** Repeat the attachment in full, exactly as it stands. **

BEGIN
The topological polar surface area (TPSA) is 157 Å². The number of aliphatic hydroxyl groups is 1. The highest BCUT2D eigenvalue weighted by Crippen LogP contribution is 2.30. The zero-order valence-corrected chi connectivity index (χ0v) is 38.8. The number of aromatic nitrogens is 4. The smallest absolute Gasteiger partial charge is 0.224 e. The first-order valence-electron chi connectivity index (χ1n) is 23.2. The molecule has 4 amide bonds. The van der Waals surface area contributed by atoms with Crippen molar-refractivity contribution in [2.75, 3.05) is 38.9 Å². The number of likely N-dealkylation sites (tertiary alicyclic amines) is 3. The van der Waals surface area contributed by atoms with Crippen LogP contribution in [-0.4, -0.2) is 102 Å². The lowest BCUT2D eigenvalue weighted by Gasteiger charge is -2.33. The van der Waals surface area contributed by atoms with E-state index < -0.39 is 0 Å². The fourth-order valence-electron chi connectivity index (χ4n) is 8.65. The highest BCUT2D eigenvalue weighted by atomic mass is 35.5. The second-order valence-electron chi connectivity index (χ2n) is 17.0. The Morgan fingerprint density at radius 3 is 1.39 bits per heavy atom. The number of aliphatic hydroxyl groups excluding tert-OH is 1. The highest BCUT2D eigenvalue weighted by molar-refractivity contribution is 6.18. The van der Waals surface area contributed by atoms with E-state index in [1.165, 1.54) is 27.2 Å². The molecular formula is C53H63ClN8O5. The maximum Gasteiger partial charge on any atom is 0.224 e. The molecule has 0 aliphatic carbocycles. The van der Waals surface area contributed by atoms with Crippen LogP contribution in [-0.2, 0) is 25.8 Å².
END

The topological polar surface area (TPSA) is 157 Å². The number of aliphatic hydroxyl groups is 1. The highest BCUT2D eigenvalue weighted by Crippen LogP contribution is 2.30. The zero-order valence-corrected chi connectivity index (χ0v) is 38.8. The number of aromatic nitrogens is 4. The smallest absolute Gasteiger partial charge is 0.224 e. The first-order valence-electron chi connectivity index (χ1n) is 23.2. The molecule has 4 amide bonds. The van der Waals surface area contributed by atoms with Crippen molar-refractivity contribution in [2.75, 3.05) is 38.9 Å². The number of likely N-dealkylation sites (tertiary alicyclic amines) is 3. The van der Waals surface area contributed by atoms with Crippen LogP contribution in [-0.4, -0.2) is 102 Å². The lowest BCUT2D eigenvalue weighted by Gasteiger charge is -2.33. The van der Waals surface area contributed by atoms with E-state index < -0.39 is 0 Å². The fourth-order valence-electron chi connectivity index (χ4n) is 8.65. The highest BCUT2D eigenvalue weighted by atomic mass is 35.5. The second-order valence-electron chi connectivity index (χ2n) is 17.0. The Morgan fingerprint density at radius 3 is 1.39 bits per heavy atom. The number of aliphatic hydroxyl groups excluding tert-OH is 1. The highest BCUT2D eigenvalue weighted by molar-refractivity contribution is 6.18. The van der Waals surface area contributed by atoms with E-state index in [1.165, 1.54) is 27.2 Å². The molecular formula is C53H63ClN8O5. The maximum Gasteiger partial charge on any atom is 0.224 e. The molecule has 0 aliphatic carbocycles. The van der Waals surface area contributed by atoms with Crippen LogP contribution in [-0.2, 0) is 25.8 Å².